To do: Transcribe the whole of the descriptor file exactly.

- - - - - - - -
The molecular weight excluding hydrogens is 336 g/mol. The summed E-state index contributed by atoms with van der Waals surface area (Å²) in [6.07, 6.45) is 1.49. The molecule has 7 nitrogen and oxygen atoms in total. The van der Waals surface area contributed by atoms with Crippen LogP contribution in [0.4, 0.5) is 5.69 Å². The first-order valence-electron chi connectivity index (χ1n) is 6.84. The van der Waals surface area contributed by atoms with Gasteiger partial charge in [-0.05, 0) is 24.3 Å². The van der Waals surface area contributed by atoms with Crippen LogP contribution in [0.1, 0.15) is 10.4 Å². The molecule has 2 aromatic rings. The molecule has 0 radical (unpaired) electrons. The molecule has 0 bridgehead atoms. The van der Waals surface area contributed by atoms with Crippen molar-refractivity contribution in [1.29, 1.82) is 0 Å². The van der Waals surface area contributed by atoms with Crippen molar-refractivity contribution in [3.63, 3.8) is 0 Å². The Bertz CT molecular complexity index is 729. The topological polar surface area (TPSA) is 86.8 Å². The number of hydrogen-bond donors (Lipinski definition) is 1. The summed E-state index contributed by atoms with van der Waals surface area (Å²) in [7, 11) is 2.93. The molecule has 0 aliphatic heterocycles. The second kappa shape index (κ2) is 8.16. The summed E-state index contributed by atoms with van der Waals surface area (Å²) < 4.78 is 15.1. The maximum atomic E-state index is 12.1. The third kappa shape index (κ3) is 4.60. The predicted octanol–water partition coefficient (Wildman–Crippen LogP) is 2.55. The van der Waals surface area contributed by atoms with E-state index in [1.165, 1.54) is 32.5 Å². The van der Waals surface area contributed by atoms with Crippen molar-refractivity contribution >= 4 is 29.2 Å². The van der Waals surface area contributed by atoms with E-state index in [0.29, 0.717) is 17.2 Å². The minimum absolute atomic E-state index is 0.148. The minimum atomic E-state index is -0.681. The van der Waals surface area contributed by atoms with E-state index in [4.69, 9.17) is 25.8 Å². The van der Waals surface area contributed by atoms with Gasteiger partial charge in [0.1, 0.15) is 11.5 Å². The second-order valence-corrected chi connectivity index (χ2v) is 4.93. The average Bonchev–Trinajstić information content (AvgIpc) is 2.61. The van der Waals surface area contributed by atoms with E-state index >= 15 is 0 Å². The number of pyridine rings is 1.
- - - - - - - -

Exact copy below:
The molecular weight excluding hydrogens is 336 g/mol. The summed E-state index contributed by atoms with van der Waals surface area (Å²) in [6.07, 6.45) is 1.49. The molecule has 7 nitrogen and oxygen atoms in total. The van der Waals surface area contributed by atoms with Crippen LogP contribution in [0.4, 0.5) is 5.69 Å². The first-order valence-electron chi connectivity index (χ1n) is 6.84. The van der Waals surface area contributed by atoms with Gasteiger partial charge in [-0.05, 0) is 24.3 Å². The van der Waals surface area contributed by atoms with Crippen LogP contribution in [0.1, 0.15) is 10.4 Å². The molecule has 2 aromatic rings. The molecule has 0 radical (unpaired) electrons. The molecule has 0 bridgehead atoms. The van der Waals surface area contributed by atoms with Crippen molar-refractivity contribution in [1.29, 1.82) is 0 Å². The van der Waals surface area contributed by atoms with Crippen molar-refractivity contribution in [3.63, 3.8) is 0 Å². The Bertz CT molecular complexity index is 729. The topological polar surface area (TPSA) is 86.8 Å². The number of hydrogen-bond donors (Lipinski definition) is 1. The summed E-state index contributed by atoms with van der Waals surface area (Å²) in [7, 11) is 2.93. The molecule has 0 aliphatic heterocycles. The second kappa shape index (κ2) is 8.16. The summed E-state index contributed by atoms with van der Waals surface area (Å²) < 4.78 is 15.1. The maximum atomic E-state index is 12.1. The third kappa shape index (κ3) is 4.60. The predicted octanol–water partition coefficient (Wildman–Crippen LogP) is 2.55. The van der Waals surface area contributed by atoms with E-state index in [1.165, 1.54) is 32.5 Å². The van der Waals surface area contributed by atoms with Crippen molar-refractivity contribution >= 4 is 29.2 Å². The van der Waals surface area contributed by atoms with E-state index in [0.29, 0.717) is 17.2 Å². The minimum absolute atomic E-state index is 0.148. The minimum atomic E-state index is -0.681. The van der Waals surface area contributed by atoms with E-state index in [4.69, 9.17) is 25.8 Å². The van der Waals surface area contributed by atoms with Gasteiger partial charge in [0.1, 0.15) is 11.5 Å². The second-order valence-corrected chi connectivity index (χ2v) is 4.93. The average Bonchev–Trinajstić information content (AvgIpc) is 2.61. The van der Waals surface area contributed by atoms with E-state index >= 15 is 0 Å². The number of pyridine rings is 1.